The α2-receptor agonist dexmedetomidine has potent sedative properties (1,2) and has received Food and Drug Administration approval for use in the intensive care unit for sedation. In addition, dexmedetomidine has analgesia-sparing properties (1,3–7). At therapeutic doses, dexmedetomidine is not associated with respiratory depression despite oftentimes profound levels of sedation (1,8). Because of these properties (sedation, analgesia, and respiratory-sparing), dexmedetomidine might prove useful in (or outside) the operating room (OR) for sedation. However, it is unknown if the autonomic effects of dexmedetomidine of decreasing sympathetic outflow (1,9,10) might result in untoward hemodynamic effects when used for intraoperative sedation. Thus, the purpose of this study was to evaluate cardio-respiratory end points at equi-sedative doses of dexmedetomidine and propofol in the OR. Secondary end points for comparison were time to achieve sedation onset and offset, postoperative analgesia requirements, and psychomotor test performance. These were evaluated in 40 patients scheduled for elective surgical procedures under regional or monitored anesthesia care (MAC).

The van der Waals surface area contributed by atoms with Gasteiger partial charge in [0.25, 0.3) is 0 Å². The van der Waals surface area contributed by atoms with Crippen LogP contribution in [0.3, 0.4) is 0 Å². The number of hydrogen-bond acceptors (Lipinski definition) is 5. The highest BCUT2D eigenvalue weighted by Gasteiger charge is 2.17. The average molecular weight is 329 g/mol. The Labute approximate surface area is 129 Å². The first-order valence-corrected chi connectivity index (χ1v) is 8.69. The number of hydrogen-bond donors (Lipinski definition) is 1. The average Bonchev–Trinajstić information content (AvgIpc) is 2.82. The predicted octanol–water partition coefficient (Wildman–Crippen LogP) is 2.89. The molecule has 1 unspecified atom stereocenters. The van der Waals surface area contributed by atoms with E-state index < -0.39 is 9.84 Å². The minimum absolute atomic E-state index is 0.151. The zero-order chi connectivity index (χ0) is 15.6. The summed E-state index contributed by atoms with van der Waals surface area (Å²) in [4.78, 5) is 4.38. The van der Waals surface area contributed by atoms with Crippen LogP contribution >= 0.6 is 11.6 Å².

After IRB approval, informed consent was obtained from 40 patients scheduled for elective surgery using regional anesthesia and MAC and who met enrollment criteria. An additional five patients were initially enrolled to determine optimal dosing schedules for dexmedetomidine. All patients were adult, 18 yr of age or older, ASA physical status I through III, scheduled for elective procedures associated with postoperative pain, and scheduled for at least a 23-h stay in the hospital. Inclusion criteria included normal renal function and no chronic use of medical therapy that might influence the outcome of the study (such as narcotics). Exclusion criteria included second or third degree heart block and any patient receiving an experimental drug, including dexmedetomidine or other α2-agonists, within 28 days before scheduled surgery. Patients with a current history of psychiatric disorder or presently on psychotropic medications that, in the judgement of the investigator, might increase the likelihood that the patient would be uncooperative during or after the procedure were excluded. Patients with an ejection fraction of <30%, a history of sleep apnea, or patients with a body weight more than 50% larger than the ideal body weight also were excluded.